I don’t know what’s happened to our football hooligans. The modern malaise, I suppose. A gradual descent into ineffectuality. Back in the day, Harry the Dog of Millwall would take an entire away stand by himself and do a few coppers on the way. He would surely turn in his grave looking at today’s lot. We were warned about their arrival in London last weekend. Told they would be tooled up and ready for action, turning on each other. And what happened? Nobody opened up like a tin of peaches by ‘my little friend, Stanley’; just a few skirmishes here and there. Handbags, as the football commentators would put it.
Compare that with the entirely peaceful demonstrations by Black Lives Matter and their allies. Some 27 police officers injured, some hospitalised, and loads of stuff wrecked. And that was BLM being peaceful. That’s the way to do it, surely, you louts? Bob Streicher, a spokesman for the National Association of Thugs, was quick to defend his members, but sounded unconvincing. ‘It’s not fair to blame the lads. We have evidence that our demonstration was infiltrated by people who are not in any way genuine thugs, but just wished to defend some statues. Some of them didn’t even support a football team. I met one bloke who said he preferred rugby. Wrong ’uns.’
He may have half a point, I suppose. If you or I turned up to defend a statue — perhaps that one of Gandhi, for example — the media would identify us immediately as an extreme right-wing football hooligan there to do battle with the gentle democrats of Black Lives Matter, who merely wish to make the world a better place by throwing statues into rivers. And yet I would guess you would not have proper thug credentials. You probably don’t even know how to fashion a Millwall brick. That’s the weekend edition of the Guardian — right-wing thugs are the only people who still buy it — folded in such a way that it can chip concrete or shatter a skull. Shame on you. My own suspicion is that West Ham’s Inter City Firm, the ICF, probably organised it all — and everyone knows they’re nothing to write home about.
The Black Lives Matter protests, which were begun in honour of gentle, reformed armed robber George Floyd, at least distracted our attention away from the government’s convincing impersonation of a blind man wearing headphones into which has been pumped at 100 decibels Lou Reed’s seminal album Metal Machine Music, and with shackles around his ankles, and after several rounds of trepanning, attempting to lead us all to a promised sunlit post-Covid world of recovery and growth. ‘Obtuse’ does not begin to do justice to this leaderless, directionless shambles. Events have a habit of scuppering hitherto popular governments. But I can think of no response to an event from previous governments which has been quite as catastrophic as this.
I wrote a couple of months back that the government’s performance regarding the pandemic had been ‘mid-table’, which even then was being unduly kind. But since then it has worsened to the degree that the optimism engendered by an 80-seat majority and an administration which seemed to have vigour and purpose has evaporated. There are exceptions: Rishi Sunak, Priti Patel and Michael Gove. That’s about it.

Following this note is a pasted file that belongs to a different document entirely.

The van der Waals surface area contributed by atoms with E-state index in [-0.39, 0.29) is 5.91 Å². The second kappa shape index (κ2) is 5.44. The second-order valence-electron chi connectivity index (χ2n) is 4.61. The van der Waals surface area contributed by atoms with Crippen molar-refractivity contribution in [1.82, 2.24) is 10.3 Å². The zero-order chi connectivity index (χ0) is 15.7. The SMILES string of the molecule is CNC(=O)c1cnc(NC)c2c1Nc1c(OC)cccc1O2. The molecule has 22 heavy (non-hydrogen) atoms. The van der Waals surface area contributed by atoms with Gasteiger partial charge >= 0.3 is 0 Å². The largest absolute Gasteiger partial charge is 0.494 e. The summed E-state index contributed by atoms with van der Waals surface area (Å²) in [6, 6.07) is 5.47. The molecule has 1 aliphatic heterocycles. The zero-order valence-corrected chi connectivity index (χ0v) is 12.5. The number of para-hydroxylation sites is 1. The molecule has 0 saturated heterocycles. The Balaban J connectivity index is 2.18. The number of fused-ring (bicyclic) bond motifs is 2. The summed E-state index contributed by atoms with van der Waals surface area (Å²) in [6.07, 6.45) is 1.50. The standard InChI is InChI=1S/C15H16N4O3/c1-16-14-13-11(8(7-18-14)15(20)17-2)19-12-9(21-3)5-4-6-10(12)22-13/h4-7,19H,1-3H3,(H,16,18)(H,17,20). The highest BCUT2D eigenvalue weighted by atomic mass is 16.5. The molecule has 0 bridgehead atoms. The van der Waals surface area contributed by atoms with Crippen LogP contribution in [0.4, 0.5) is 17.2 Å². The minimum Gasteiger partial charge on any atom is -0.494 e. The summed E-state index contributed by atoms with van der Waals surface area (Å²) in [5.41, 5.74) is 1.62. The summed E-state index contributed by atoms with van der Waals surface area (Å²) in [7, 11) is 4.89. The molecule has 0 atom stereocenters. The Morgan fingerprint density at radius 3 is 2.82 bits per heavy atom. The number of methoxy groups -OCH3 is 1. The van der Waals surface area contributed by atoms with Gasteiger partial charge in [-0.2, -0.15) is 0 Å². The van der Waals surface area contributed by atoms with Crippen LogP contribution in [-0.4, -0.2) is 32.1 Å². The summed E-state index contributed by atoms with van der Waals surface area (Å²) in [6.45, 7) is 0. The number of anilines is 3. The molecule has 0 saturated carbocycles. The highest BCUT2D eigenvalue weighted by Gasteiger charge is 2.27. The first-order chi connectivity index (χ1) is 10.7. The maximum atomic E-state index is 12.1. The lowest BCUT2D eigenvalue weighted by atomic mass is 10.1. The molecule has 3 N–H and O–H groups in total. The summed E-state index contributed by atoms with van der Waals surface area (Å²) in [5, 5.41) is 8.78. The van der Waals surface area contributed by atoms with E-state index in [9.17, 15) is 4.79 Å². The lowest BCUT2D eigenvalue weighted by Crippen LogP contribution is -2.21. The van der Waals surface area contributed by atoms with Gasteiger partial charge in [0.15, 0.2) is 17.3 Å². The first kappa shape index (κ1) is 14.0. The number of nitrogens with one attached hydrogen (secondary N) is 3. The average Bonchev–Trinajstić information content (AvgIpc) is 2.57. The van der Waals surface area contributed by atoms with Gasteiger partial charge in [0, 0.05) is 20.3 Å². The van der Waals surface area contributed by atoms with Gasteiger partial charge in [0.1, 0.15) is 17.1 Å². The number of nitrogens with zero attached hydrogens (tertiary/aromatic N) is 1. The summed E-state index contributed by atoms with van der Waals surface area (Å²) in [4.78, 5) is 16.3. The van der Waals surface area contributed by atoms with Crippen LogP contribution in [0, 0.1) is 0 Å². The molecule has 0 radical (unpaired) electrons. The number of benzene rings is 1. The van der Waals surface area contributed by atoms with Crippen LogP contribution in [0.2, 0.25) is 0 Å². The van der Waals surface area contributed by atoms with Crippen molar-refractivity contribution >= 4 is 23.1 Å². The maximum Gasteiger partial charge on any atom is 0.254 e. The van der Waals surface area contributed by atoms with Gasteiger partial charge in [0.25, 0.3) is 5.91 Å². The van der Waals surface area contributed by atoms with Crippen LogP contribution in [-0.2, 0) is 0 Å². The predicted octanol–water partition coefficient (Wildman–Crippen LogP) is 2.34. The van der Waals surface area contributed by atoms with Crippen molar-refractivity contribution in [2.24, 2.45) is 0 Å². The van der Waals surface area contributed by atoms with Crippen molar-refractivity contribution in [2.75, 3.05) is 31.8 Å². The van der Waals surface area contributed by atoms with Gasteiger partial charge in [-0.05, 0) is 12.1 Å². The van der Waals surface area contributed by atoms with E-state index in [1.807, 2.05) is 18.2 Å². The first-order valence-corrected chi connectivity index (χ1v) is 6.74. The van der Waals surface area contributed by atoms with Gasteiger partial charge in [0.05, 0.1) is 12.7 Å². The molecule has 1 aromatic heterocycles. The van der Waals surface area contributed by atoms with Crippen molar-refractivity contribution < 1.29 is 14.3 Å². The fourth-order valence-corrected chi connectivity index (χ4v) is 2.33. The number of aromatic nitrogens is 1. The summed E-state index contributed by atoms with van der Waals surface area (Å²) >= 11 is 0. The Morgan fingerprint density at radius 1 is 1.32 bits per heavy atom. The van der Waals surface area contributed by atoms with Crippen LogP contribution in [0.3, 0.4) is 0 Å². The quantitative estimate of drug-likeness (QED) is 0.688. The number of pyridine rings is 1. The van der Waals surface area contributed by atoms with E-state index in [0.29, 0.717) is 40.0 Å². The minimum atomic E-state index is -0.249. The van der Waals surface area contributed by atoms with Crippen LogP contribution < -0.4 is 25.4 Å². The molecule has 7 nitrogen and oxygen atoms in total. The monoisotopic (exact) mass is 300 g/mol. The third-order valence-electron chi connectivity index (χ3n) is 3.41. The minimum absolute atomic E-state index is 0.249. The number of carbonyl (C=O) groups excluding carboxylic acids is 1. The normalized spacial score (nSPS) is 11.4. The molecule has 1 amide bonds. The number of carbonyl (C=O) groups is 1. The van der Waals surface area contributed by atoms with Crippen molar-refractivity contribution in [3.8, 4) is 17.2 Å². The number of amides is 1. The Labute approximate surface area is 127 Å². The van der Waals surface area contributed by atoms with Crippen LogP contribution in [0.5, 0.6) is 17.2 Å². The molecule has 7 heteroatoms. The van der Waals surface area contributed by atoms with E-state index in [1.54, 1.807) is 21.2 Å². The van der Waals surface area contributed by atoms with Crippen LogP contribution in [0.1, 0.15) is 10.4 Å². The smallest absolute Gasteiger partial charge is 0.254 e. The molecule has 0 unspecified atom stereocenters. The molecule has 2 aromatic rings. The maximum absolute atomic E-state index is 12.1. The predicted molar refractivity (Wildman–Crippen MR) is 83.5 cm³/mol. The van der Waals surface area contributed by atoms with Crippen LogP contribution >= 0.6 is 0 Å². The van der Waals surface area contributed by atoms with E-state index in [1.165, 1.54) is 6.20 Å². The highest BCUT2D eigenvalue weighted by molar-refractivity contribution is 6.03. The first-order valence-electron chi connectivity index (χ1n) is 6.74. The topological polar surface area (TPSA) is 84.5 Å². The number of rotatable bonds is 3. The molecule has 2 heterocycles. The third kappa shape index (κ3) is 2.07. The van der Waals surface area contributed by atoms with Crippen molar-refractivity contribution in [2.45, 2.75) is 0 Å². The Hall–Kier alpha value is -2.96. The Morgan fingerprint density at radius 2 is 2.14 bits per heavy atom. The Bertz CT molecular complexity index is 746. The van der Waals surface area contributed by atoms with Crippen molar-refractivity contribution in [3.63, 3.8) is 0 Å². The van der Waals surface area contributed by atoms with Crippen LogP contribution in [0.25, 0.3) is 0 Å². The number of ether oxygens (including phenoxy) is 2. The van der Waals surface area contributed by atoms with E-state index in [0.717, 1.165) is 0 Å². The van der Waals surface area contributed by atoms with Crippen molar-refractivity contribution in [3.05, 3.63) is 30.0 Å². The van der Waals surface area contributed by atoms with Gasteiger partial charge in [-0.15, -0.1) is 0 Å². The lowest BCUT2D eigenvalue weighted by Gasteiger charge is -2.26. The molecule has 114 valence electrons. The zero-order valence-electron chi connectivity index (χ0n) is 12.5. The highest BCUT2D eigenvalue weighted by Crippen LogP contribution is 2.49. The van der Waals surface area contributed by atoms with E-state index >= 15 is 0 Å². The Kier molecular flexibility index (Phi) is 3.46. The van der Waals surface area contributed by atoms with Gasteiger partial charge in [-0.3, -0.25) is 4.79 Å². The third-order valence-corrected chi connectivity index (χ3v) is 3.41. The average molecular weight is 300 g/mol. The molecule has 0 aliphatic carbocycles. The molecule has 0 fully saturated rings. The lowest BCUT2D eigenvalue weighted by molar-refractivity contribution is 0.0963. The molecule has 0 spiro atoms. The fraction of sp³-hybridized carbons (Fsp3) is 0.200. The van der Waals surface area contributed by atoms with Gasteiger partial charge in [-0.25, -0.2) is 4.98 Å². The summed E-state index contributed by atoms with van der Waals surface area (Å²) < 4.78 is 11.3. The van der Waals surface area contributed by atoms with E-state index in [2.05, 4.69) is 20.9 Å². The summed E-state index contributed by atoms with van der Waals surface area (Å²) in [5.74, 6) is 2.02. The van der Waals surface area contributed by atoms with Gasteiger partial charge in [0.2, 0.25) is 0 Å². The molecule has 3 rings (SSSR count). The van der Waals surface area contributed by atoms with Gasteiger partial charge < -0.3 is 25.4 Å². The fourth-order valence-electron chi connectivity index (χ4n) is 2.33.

The problem is really one of leadership. Boris was desperately slow to react to the virus, both personally, as he found to his cost, and with regards to the country. We were late to restrict entry to the UK, late with testing for the virus, late to provide frontline workers with the proper protection, late to impose lockdown, late to cancel big sporting fixtures. All of that will have cost thousands of lives, which is why our death toll is the worst in Europe. Perhaps the NHS should take a major share of blame for the scandal which will really come back to bite the government — the unnecessary, calamitous deaths in care homes, often of elderly people recently evicted from hospital pre-emptively.
Throughout this crisis the government has been devoid of a plan and has been content simply to react. It would argue that this is all it could do, given its reliance upon scientific advice. But governments are there to adjudicate what bits of the advice given are the important bits, and at almost every juncture, seemingly, Boris and co. have got it wrong. Did we really need those Nightingale hospitals, lying almost empty? Why should zoos, pubs and shops be open — but not schools? There is a vagueness bordering upon total ignorance when it comes to ‘social distancing’: two metres, one metre — or a nanometre if you’re queuing to get into Nike or out on a peaceful democratic protest?
There has been flip-flopping on policy almost every day of the week and now, as we emerge from lockdown (partially), an utter confusion at large as to how we are to conduct ourselves, where we are allowed to go, what we are allowed to do. Should we still be shopping only for essentials? Or is that all gone now that the inessential shops are open?
We are anxious to avoid a ‘second spike’ in infections — and yet wouldn’t it be better to have that second spike in summer, rather than November, when the hospitals will be full again? Nothing the government has done seems based on rationality, as evidenced by the speed with which it changes its mind and executes a volte-face (sometimes within 24 hours).
All of this is reflected in the polls — the latest of which, from Opinium, shows the Conservatives with a lead down to 3 per cent. Even in May the lead was between 16 and 20 per cent. Even those of you who are staunch Conservatives, can you really argue that Boris has handled this well?